The “grand coalition” of the Civic Democrats (ODS) and Social Democrats (ČSSD) that is running City Hall has not yet managed to gain the support a majority of Prague residents, according to a February poll by the Center for Analysis and Empirical Studies (SANEP). The coalition has, however, picked up a significant amount of support since a similar poll in December 2010.
Elections for City Hall were held in Oct. 15–16, 2010, and saw center-right party TOP 09 win the most seats after campaigning on a platform that promised to increase transparency and end corruption. The upstart party’s mayoral candidate in Prague, former Czech National Bank (ČNB) Governor Zdeněk Tůma, was swept to what turned out to be a hollow victory: On Nov. 16, the center-right ODS and left-wing ČSSD signed a coalition agreement that gave the mayoral post to Bohuslav Svoboda (ODS).
“The Prague municipal coalition of Civic and Social Democrats, even after three months of operation, faces skepticism from most people in the capital. Prague residents have failed to get on the side of the current Mayor Bohuslav Svoboda, whom most Praguers don’t trust and whose performance most Praguers also disapprove of,” SANEP said.
A full majority of representative Prague respondents — 51.4 percent — said that the ODS-ČSSD coalition did not have their trust. A further 13.5 percent said the coalition rather didn’t, for a total of 64.9 percent showing a lack of confidence. Less than a third —32.5 percent — gave the coalition any degree of confidence.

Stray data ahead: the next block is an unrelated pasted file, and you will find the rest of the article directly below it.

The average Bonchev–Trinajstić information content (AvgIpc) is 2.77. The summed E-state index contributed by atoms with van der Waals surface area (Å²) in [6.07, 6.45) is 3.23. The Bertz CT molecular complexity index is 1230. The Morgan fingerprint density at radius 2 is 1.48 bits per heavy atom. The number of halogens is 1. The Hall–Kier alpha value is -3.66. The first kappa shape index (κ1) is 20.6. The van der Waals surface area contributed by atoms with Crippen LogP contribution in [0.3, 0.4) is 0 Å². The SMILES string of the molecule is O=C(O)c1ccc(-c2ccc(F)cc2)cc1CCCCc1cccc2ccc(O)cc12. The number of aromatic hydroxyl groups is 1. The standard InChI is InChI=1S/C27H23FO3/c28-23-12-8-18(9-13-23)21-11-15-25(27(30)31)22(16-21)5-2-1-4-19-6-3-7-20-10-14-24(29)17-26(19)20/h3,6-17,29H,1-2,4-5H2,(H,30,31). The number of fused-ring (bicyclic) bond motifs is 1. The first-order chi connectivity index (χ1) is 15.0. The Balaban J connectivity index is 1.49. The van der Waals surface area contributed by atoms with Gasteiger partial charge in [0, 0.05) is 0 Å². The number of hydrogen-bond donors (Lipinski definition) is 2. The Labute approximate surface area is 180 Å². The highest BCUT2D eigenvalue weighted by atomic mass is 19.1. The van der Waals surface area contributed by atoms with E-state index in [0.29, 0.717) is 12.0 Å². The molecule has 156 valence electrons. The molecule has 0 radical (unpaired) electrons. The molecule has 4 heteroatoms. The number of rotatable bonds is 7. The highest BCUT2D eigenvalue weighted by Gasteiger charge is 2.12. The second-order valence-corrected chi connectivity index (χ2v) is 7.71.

This is an improvement, however, over results from a SANEP poll conducted in December 2010, which showed that 78.9 percent of Praguers mistrusted the coalition, while only 16 percent trusted it.
The February 2011 poll also showed that a strong majority would welcome a decision by the Constitutional Court that would nullify the elections and cause them to be repeated. Some 60.8 percent agreed or rather agreed with the idea, while just over a quarter — 25.7 percent — opposed the notion to any degree.
More than two-fifths of Prague respondents — 43.2 percent — were skeptical that the coalition would last for its full four-year term, while just slightly fewer — 41.9 percent — felt it would last. In the December poll, 49.6 percent said the ODS–ČSSD coalition wouldn’t last while 37.4 percent said it would.
Mayor still disliked, but less
When it comes to the mayor specifically, he also remains unpopular but has gained in support. “Dissatisfaction with Mayor Bohuslav Svoboda, is currently at an aggregate 48.6 percent of respondents. … Compared to December last year, when 71.8 percent of respondents were not satisfied with new Prague mayor, he has significantly mended his ways. But we can still we say that Prague residents are still not on his side,” SANEP said. In the February poll, 33.8 percent were satisfied, while 22.1 percent were satisfied in December.
Svoboda also scores poorly on trust, with 55.4 percent of Praguers not trusting him, while 35.2 percent do. “Even here, however, compared to December last year, when the new Prague mayor was not trusted by 69.4 percent of Prague, there is a marked improvement in his position in the eyes of the population of Prague,” SANEP said.
The poll took place Feb. 21–24, with 1,210 Prague-based respondents between the ages of 18 and 69. The margin of error is 1.5 percent according to SANEP.